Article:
Originally (if our plane had not been delayed for 6 hours), I was going to go to Durty Nellie's to have an early pub meal. But by the time we actually got to Bunratty, I was too tired to go out, so we missed dining here.
Durty Nelly's has three bars and two restaurants
The Main Bar
The Upstairs Bar
The Local Bar
The Oyster Restaurant
The Loft Restaurant
The Loft has sloping ceilings, rafters and bold beams, gleaming and glistening with copper and brass and an extensive A La Carte menu which follows an international theme.
The Loft Restaurant is open from 18.00 hours Monday through Saturday.
The Oyster Restaurant is located adjacent to the downstairs bar
Lunchtime specialities are roasts, from rib of beef to leg of lamb, as well as traditional favorites, boiled ham and cabbage, or Irish stew. An extensive A La Carte menu features
homemade pate, crab salad, oysters, prawns, mussels and more amongst its starters.
Main courses range from a selection of steaks, fish, chicken dishes, roast duckling, scallops and smoked salmon.
The Oyster Restaurant is open 7 days per week.
Favorite Dish: The Main Bar - The old stone floor strewn with timber shavings complements the atmosphere in the Main Bar. With food served throughout the day and nightly sing-songs, it is the perfect place to unwind. Experience the magic of a hot toddy beside the open fire on a cold winters day.
The Upstairs Bar - A quieter area with polished oak wood floor, it is the ideal bar for a pre dinner drink while perusing the menu from the adjoining Loft Restaurant. ..
The Local Bar - Through the windows of the Local bar, with its original flag stone floor, you can view the Owenagarney river as it flows against the gable wall on its way to join the river Shannon whose final destination is the Atlantic Ocean. Last three photos of the river from the castle.
I have not gone to this bar, but one of the men on the tour did go. He is in the fourth picture at the medieval banquet. One of his goals was to drink in as many bars as possible.
Favorite Dish: History according to the website: In 1823 Charles Bianconi opened a coach service linking Limerick, Ennis & Bunratty. Evidence indicates that the building was used as a scheduled stop for the Bianconi coaches with the ground floor being used for the stabling of the horses. In 1927 the building became the local creamery, it was used as a creamery until the early nineties, and in 1999 it was converted to an authentic Irish pub & restaurant.
The Creamery Bar [has].. the original steam generator and pipes as its center piece serves the finest pint of Guinness. Friendly and Efficient staff are there to greet you while you sit at the open turf fire. There are plenty of photos regarding the history of the creamery, the Bunratty area and the people of Bunratty. ... bar stools are original milk churns.
The tour offered a 'full Irish breakfast" each morning.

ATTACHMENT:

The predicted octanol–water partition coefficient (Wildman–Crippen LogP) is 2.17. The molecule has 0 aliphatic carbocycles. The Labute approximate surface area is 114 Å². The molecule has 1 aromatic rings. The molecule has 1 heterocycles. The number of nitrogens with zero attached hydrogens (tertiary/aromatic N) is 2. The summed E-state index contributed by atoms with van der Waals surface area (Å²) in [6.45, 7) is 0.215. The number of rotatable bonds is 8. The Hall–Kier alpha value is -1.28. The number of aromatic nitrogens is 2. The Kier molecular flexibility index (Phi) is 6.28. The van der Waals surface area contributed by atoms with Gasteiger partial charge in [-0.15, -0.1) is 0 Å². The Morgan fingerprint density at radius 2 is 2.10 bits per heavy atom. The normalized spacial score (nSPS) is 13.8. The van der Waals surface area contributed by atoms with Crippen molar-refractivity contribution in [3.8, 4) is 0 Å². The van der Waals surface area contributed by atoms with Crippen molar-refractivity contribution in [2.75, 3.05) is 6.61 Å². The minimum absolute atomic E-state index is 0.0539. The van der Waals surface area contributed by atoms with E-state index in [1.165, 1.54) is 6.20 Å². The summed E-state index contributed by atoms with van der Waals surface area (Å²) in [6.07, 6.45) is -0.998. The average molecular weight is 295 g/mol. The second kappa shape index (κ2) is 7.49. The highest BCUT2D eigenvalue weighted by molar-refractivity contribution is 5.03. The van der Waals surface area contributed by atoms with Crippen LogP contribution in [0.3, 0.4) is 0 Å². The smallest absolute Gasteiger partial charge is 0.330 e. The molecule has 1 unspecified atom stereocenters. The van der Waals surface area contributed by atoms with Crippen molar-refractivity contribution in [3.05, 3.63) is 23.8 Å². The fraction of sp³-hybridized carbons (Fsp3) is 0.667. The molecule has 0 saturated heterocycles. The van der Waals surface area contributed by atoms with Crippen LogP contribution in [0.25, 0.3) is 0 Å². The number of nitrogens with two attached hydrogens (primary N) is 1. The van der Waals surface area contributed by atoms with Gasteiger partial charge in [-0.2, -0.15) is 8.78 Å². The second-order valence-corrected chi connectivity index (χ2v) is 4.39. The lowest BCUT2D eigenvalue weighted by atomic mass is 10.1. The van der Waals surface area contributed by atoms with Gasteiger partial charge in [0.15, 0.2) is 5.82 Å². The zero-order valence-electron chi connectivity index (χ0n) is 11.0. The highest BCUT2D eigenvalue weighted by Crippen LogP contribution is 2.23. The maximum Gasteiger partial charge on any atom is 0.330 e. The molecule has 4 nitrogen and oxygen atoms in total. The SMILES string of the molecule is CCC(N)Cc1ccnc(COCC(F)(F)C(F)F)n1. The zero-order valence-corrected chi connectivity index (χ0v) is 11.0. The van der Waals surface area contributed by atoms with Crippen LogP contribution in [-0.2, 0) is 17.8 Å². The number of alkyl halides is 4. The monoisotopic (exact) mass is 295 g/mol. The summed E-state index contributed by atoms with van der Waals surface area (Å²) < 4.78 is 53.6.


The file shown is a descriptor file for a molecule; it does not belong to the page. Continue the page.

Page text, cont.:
At Bunratty, this consisted of a base of scrambled eggs and what they called bacon, but we would call Canadian bacon or ham. I tried to stay away from the salty meats because of the swelling in my ankles, but I ate the eggs. To earn the title of a "full breakfast" a number of other ingredients are expected. In this case, we had
* grilled tomatoes
* fried mushrooms
* black pudding
* baked beans
* sautéd potatoes
* condiments such as brown sauce and ketchup
There was also cheese, cereal (hot and cold), apples and bananas, sweet rolls, bread rolls, butter and jam, juice and milk accompanied by tea or coffee
We didn't want a fancy restaurant because we were so tired from our trip, so we never ate here. The hotel caters to a lot of weddings, so they may occasionally take up this restaurant.
Favorite Dish: The website says "Our Round Room Restaurant which offers an excellent range of modern Irish cuisine, all carefully prepared by our Brigade of Chefs who takes full advantage of our areas superb local produce to create our cuisine. Wines selected from around the world combine to make a truly enjoyable experience and one to be savoured.
Go back to a time before knives and forks were used to a great Banquet Hall with long oak tables, benches and candle light.
An evening to be remembered.
Favorite Dish: The Menu is as follows:
Spiced Parsnip Soup
Traditional Spare Ribs
Breast of Chicken with Apple & Mead sauce, served with potatoes and seasonal vegetables.
Traditional Rastin with a Blackberry Mousse and Fruit of the Forest.
The traditional welcome drink served at Bunratty Mediaeval Banquet is Mead.
This drink is a blend of wine and honey. In olden times it was traditionally drank by newly married couples for one month (or moon) after their wedding.
Hence the name 'Honeymoon'.
MacCloskey's is a up-scale restaurant in the town of Bunratty. It's fairly expensive, but the food is excellent. If you decide to forego the dinner-theater-like atmosphere of the Medieval Banquet, you can go to McCloskey's for a fine dining experience, then head over to Durty Nelly's pub for free entertainment. Add the Guinnes tab, and you still spend less than the 'Banquet'!